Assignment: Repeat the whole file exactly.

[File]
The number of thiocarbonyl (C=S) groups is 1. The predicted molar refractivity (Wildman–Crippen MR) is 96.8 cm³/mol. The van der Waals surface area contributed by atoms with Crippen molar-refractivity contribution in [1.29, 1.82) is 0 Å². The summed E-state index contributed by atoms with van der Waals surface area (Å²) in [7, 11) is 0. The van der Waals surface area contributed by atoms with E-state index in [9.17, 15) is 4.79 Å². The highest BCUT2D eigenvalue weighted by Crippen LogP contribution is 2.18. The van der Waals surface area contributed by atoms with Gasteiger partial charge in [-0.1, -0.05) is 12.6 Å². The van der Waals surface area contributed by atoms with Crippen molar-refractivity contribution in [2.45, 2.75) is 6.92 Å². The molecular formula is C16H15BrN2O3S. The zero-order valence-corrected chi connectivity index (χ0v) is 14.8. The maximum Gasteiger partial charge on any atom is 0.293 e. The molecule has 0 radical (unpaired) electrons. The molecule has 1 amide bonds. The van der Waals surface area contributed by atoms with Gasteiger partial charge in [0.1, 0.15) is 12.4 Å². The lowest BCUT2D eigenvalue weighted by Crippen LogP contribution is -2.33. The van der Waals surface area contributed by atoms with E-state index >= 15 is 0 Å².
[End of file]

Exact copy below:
The number of thiocarbonyl (C=S) groups is 1. The predicted molar refractivity (Wildman–Crippen MR) is 96.8 cm³/mol. The van der Waals surface area contributed by atoms with Crippen molar-refractivity contribution in [1.29, 1.82) is 0 Å². The summed E-state index contributed by atoms with van der Waals surface area (Å²) in [7, 11) is 0. The van der Waals surface area contributed by atoms with E-state index in [9.17, 15) is 4.79 Å². The highest BCUT2D eigenvalue weighted by Crippen LogP contribution is 2.18. The van der Waals surface area contributed by atoms with Gasteiger partial charge in [-0.1, -0.05) is 12.6 Å². The van der Waals surface area contributed by atoms with Crippen molar-refractivity contribution in [2.45, 2.75) is 6.92 Å². The molecular formula is C16H15BrN2O3S. The zero-order valence-corrected chi connectivity index (χ0v) is 14.8. The maximum Gasteiger partial charge on any atom is 0.293 e. The molecule has 0 radical (unpaired) electrons. The molecule has 1 amide bonds. The van der Waals surface area contributed by atoms with Gasteiger partial charge in [0.1, 0.15) is 12.4 Å². The lowest BCUT2D eigenvalue weighted by Crippen LogP contribution is -2.33. The van der Waals surface area contributed by atoms with E-state index >= 15 is 0 Å².